Mark Bedell is a faker, not a fighter.

But he’s in great shape, so I wouldn’t challenge him to a brawl if I were you.

He’s made his living for more than 20 years off the art of the fake fight.

“If you kick somebody in the stomach as hard as you can, you don’t have to worry about where that foot lands,” said Bedell, founder of the Maine Academy of Staged Combat. “But if you’re staging a fight, you need to stop that kick at exactly the right point, to have it under control.”

Bedell, 47, has spent most of his adult life perfecting staged combat, as a teacher, stunt coordinator and stunt performer.

You may have seen him (if you didn’t blink) as a British officer running with a sword in an early scene from “Pirates of the Caribbean: Dead Man’s Chest” (2006). Or you can see him for a second handling a horse (the horse is off camera) in the 2003 film “Seabiscuit.”


He’s also traveled the world putting on stunt shows, and he has taught staged combat all over as well.

When he’s not on the road teaching folks how to fake a punch, or faking one himself, he splits his time between Missouri and his native Maine.

He’ll be in Maine this weekend teaching a couple of “Introduction to Staged Combat” classes at Acorn Studios, in the Dana Warp Mill in Westbrook. He’s then hanging around to help prepare and participate in a staged pirate attack on Camden during the Camden Windjammer Festival.

During his four-hour staged combat courses this Saturday and Sunday, Bedell says he’ll be teaching students to punch and kick in a realistic way, but not too realistic.

“We’ll work some rolls and general fighting angles,” said Bedell, a Saco native. “The key is don’t do what you think it should look like.”

The art of the fake punch is more about picking a spot to hit that because of distance and angles will look real to an audience.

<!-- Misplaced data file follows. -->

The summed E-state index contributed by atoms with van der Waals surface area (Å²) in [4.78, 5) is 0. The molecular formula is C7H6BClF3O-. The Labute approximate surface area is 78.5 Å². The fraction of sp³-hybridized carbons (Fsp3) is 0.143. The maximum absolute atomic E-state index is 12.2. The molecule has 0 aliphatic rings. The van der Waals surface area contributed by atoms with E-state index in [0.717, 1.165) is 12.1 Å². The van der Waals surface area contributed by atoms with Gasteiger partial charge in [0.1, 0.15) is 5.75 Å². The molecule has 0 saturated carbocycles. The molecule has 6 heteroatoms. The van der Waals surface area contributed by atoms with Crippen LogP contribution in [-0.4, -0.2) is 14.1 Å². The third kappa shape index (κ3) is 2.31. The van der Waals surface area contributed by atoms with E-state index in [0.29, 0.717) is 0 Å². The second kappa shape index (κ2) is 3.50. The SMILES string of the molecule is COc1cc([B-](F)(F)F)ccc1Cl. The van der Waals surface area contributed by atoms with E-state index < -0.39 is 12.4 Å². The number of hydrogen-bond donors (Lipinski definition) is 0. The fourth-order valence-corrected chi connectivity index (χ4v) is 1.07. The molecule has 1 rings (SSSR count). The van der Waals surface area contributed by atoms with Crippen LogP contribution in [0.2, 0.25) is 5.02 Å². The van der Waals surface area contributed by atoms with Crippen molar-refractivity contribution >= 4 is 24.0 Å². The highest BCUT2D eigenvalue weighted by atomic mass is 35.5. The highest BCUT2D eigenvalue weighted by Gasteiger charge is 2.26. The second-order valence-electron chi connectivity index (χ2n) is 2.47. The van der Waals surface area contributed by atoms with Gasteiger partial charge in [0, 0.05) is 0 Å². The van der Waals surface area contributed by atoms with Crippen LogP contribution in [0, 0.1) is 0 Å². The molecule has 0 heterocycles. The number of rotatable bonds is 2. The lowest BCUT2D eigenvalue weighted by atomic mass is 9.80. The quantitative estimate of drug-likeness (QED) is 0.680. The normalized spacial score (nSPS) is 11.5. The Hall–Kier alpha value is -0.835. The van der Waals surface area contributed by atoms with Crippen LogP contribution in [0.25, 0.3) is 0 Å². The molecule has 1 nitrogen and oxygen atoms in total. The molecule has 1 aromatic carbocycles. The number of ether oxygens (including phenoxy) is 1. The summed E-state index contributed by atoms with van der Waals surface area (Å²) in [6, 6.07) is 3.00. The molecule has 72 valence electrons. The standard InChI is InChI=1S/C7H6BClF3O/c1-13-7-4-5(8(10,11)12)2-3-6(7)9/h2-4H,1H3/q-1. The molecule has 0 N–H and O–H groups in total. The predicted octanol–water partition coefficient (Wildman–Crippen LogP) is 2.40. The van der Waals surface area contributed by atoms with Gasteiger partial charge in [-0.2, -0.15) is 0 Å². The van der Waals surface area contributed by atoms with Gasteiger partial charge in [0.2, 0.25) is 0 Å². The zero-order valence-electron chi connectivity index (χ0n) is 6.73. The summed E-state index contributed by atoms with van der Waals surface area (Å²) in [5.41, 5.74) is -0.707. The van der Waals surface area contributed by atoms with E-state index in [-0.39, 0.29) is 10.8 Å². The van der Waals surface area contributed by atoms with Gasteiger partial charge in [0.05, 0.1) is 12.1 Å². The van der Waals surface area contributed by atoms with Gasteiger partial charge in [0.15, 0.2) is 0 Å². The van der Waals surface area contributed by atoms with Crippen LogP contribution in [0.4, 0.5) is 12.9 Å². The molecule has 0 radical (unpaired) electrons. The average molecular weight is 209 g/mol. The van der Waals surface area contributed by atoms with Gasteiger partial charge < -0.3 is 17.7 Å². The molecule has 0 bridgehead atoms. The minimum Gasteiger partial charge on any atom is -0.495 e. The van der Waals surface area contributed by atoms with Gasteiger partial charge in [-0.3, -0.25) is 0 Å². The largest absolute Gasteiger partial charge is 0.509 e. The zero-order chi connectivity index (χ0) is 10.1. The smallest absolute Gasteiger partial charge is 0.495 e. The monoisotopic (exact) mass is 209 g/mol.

“I’ve heard martial artists say that it’s hard to fake a punch because it’s hard for them to miss their target,” said Bedell. “I don’t want you to miss your target, I just don’t want your target to be the other person’s face.”

Bedell said that when he started teaching staged combat classes around 2006, he would mostly get people interested in acting in live theater.

But today, with the Internet and video technology, filmmakers are everywhere. And where there’s a film, there’s bound to be action.

Bedell says that even fake fighting can be dangerous, if people don’t know exactly what they’re doing.

“It can be a dangerous situation. You have people who watch the DVD extras after the movie, about how the stunts were done, and once they see how it’s done they think it’s easy,” said Bedell.

So Bedell thinks all would-be filmmakers out there should learn something about staged combat before actually trying to stage some combat.


Because a real punch that looks fake will still hurt, for real.

Staff Writer Ray Routhier can be contacted at 791-6454 or at:

[email protected]


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